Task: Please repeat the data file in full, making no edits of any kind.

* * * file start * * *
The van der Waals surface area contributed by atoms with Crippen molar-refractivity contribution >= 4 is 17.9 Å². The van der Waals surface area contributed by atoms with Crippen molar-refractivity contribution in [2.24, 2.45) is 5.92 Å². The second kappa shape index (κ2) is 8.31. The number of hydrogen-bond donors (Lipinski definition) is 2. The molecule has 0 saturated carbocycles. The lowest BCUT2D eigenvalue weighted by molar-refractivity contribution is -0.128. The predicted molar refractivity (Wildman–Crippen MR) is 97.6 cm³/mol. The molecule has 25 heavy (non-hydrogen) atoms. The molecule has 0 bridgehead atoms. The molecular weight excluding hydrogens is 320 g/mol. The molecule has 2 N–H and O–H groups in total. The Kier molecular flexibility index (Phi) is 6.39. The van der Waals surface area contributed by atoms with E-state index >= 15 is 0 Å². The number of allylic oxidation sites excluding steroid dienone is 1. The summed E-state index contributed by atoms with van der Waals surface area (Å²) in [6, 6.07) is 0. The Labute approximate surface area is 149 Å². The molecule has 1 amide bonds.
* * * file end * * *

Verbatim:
The van der Waals surface area contributed by atoms with Crippen molar-refractivity contribution >= 4 is 17.9 Å². The van der Waals surface area contributed by atoms with Crippen molar-refractivity contribution in [2.24, 2.45) is 5.92 Å². The second kappa shape index (κ2) is 8.31. The number of hydrogen-bond donors (Lipinski definition) is 2. The molecule has 0 saturated carbocycles. The lowest BCUT2D eigenvalue weighted by molar-refractivity contribution is -0.128. The predicted molar refractivity (Wildman–Crippen MR) is 97.6 cm³/mol. The molecule has 25 heavy (non-hydrogen) atoms. The molecule has 0 bridgehead atoms. The molecular weight excluding hydrogens is 320 g/mol. The molecule has 2 N–H and O–H groups in total. The Kier molecular flexibility index (Phi) is 6.39. The van der Waals surface area contributed by atoms with E-state index >= 15 is 0 Å². The number of allylic oxidation sites excluding steroid dienone is 1. The summed E-state index contributed by atoms with van der Waals surface area (Å²) in [6, 6.07) is 0. The Labute approximate surface area is 149 Å². The molecule has 1 amide bonds.